January 3rd, 2013 | Jena Tesse Fox

Smartphones, tablets and websites: How can hotels keep up?

3 Jan, 2013 By: Jena Tesse Fox


New year, new trends, although one has been growing steadily over the past several years, in fact: A story on is reporting that by 2015, more travelers will access the Internet through their mobile devices than anything else. Fewer tourists are using their computers to access travel information, according to the IDC (International Data Corporation), and hoteliers have some tough choices to make: Is it better to have a dedicated smartphone app for a hotel, or an optimized version of the website? Should there be a regular version and a mobile version or three versions (regular, smartphones and tablets)?

According to Google’s August study, The 2012 Traveler, the number of leisure travelers using their mobile devices for travel information has increased by over 450 percent since 2009. Many of these users ends up making their bookings via mobile device. A full 40 percent of leisure travelers book using mobile browsers, while only 12 percent book using apps. Thirty six percent of business travelers book using mobile browsers while only 17 percent book using apps. This signifies a greater importance of optimizing your website for mobile devices, than the creation of apps.

We've reported extensively on the industry's constant roll-out of mobile platforms, particularly on the development of brand-specific booking apps.

But could "old-fashioned" mobile sites be better for hotels and hoteliers? According to GuestCentric, the answer may be yes. Optimized websites are time- and cost-effective. Furthermore, the optimized website is instantly available to the user no matter what device they are using, can be easier for unfamiliar users to find as its pages can be displayed in search results, and is easier to share across platforms.

Of the seven reasons that led potential customers not to make a booking from their mobile devices, according to GuestCentric, four of them were due to the website’s lack of quality, another due to a lack of trust in the security on mobile devices, and the remaining two due to factors outside of hoteliers’ control.

This translates into a necessity for great-looking, and also mobile-optimized websites. Websites for both smartphones and tablets have characteristics in common: They both need to load very quickly as customers don’t want wait. But this commonality does not mean that a mobile website will work for both kinds of devices.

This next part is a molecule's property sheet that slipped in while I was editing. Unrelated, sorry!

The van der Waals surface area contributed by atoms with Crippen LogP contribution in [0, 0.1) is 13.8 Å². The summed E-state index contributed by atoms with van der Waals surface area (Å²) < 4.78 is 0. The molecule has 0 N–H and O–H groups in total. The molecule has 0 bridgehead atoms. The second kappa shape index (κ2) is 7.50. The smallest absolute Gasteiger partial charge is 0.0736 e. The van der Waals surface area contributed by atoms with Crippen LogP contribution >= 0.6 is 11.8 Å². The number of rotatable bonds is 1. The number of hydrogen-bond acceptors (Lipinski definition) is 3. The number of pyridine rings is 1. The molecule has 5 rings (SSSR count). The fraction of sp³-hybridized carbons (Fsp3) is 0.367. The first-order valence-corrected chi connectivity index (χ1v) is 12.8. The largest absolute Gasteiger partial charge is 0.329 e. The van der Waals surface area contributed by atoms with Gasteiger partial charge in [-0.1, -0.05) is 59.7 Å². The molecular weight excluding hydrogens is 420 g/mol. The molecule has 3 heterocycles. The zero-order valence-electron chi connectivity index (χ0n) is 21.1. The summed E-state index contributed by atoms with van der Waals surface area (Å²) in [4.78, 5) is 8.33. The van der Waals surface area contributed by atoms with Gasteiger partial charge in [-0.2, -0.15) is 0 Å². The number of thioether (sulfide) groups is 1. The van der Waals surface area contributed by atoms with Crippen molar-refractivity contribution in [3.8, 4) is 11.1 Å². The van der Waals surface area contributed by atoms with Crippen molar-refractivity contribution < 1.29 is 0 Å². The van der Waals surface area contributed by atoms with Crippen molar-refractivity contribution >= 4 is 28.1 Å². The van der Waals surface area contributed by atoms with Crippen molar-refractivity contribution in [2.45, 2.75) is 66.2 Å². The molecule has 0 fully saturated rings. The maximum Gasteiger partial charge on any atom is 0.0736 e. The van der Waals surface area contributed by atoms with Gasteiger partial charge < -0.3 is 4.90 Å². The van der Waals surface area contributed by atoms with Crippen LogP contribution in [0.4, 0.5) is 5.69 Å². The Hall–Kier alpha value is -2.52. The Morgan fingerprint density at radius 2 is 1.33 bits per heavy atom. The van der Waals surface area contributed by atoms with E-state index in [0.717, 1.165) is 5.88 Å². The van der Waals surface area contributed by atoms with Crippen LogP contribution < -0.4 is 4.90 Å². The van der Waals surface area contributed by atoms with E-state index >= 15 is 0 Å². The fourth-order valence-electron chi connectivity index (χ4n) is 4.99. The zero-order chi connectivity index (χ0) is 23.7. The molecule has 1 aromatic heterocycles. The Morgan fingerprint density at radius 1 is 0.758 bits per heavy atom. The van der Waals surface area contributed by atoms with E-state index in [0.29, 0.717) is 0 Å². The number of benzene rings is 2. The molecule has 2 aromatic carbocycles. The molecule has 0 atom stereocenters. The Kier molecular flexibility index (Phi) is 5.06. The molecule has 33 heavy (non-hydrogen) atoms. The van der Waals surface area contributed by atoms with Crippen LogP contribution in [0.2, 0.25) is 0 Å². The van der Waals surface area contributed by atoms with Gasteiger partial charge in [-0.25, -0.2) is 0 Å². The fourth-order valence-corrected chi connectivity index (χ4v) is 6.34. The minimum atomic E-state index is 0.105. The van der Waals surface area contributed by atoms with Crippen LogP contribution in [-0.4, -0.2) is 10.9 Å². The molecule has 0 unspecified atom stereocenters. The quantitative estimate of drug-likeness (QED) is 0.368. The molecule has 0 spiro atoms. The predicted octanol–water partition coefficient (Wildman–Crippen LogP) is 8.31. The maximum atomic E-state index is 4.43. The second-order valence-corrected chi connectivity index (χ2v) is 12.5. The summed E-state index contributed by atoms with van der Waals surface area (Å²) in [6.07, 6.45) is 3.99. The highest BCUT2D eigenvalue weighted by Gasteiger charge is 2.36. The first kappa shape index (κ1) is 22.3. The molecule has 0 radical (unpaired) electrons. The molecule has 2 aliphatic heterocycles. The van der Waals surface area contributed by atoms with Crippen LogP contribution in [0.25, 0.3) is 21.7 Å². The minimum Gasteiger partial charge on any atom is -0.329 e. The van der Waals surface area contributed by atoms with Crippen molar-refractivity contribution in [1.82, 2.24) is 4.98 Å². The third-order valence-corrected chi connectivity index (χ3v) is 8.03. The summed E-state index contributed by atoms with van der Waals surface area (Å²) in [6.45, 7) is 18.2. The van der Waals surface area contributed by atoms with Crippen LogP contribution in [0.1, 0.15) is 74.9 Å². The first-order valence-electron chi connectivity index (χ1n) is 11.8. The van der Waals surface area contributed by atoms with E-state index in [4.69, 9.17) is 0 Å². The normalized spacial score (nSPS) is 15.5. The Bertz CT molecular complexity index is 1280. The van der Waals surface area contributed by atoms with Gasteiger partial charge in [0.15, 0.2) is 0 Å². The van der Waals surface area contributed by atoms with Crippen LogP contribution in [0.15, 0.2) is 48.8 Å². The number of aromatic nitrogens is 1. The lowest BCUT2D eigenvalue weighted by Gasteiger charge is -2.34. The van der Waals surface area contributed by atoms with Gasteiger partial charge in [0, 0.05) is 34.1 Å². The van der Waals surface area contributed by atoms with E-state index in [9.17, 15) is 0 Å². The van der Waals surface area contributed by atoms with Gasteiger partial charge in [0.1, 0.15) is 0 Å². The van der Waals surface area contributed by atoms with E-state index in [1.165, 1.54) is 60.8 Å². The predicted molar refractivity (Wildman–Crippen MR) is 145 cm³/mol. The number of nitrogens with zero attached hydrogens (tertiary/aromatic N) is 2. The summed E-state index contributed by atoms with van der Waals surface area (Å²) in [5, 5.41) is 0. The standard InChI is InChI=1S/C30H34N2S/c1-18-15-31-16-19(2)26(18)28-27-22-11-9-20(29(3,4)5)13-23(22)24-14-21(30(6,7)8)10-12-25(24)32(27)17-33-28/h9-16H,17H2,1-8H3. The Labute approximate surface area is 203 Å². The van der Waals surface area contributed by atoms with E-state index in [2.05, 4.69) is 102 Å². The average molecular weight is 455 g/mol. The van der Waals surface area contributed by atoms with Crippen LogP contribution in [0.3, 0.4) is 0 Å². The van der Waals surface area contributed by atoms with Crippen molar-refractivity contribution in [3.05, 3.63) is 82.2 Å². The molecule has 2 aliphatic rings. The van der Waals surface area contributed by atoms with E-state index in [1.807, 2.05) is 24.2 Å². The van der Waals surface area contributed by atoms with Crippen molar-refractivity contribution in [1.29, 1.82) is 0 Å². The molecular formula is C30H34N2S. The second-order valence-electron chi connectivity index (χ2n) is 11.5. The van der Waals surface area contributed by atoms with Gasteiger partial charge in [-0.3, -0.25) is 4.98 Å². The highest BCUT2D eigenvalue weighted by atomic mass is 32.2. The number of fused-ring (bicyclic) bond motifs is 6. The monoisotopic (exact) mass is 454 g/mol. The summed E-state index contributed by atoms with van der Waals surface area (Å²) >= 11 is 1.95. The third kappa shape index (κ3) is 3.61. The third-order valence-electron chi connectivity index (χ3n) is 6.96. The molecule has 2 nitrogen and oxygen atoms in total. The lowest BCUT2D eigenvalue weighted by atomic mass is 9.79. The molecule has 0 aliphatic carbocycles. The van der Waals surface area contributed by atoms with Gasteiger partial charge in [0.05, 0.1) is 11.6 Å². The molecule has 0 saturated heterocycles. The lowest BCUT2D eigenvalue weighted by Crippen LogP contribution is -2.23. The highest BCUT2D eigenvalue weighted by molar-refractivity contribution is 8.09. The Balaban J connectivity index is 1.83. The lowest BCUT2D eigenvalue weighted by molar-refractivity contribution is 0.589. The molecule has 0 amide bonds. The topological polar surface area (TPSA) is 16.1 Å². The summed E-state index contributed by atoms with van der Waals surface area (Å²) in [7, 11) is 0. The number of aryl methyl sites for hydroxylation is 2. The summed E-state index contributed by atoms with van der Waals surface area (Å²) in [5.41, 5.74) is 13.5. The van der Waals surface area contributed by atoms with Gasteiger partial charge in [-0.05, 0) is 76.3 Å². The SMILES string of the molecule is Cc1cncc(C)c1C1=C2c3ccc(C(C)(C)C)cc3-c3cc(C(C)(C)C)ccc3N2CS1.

While smartphones and tablets share characteristics like touch interfaces, there are great differences between the two devices that translate into changes in design. Much-smaller smartphone displays can be low-resolution (as low as 240×320 pixels). Tablets are bigger, and typically have high-resolution displays, similar to a notebook (Retina displays can have resolutions as high as 2560×1600). A high resolution means that the lower-resolution mobile websites don’t look good, and that the normal websites can have their links and texts be too small.

It’s also important to realize that these two devices aren’t usually used in the same manner. People tend to keep their smartphones with them and use them regularly throughout the day, while tablets are often used after work for leisure. This means that smartphone bookings are frequently last-minute. In a study conducted by GuestCentric with over 300 hotels, 60 percent of smartphone bookings were for same-night or next-night stay.

With a market that is in a constant change and the inability to effectively predict how consumers search, hoteliers need to choose a technology strategy that will adapt to consumer behavior.

How will the increasing range of devices change how hotels manage their online business? Sound off on our Facebook page.


Topic : Smartphones, Tablets, Apps, Mobile, booking
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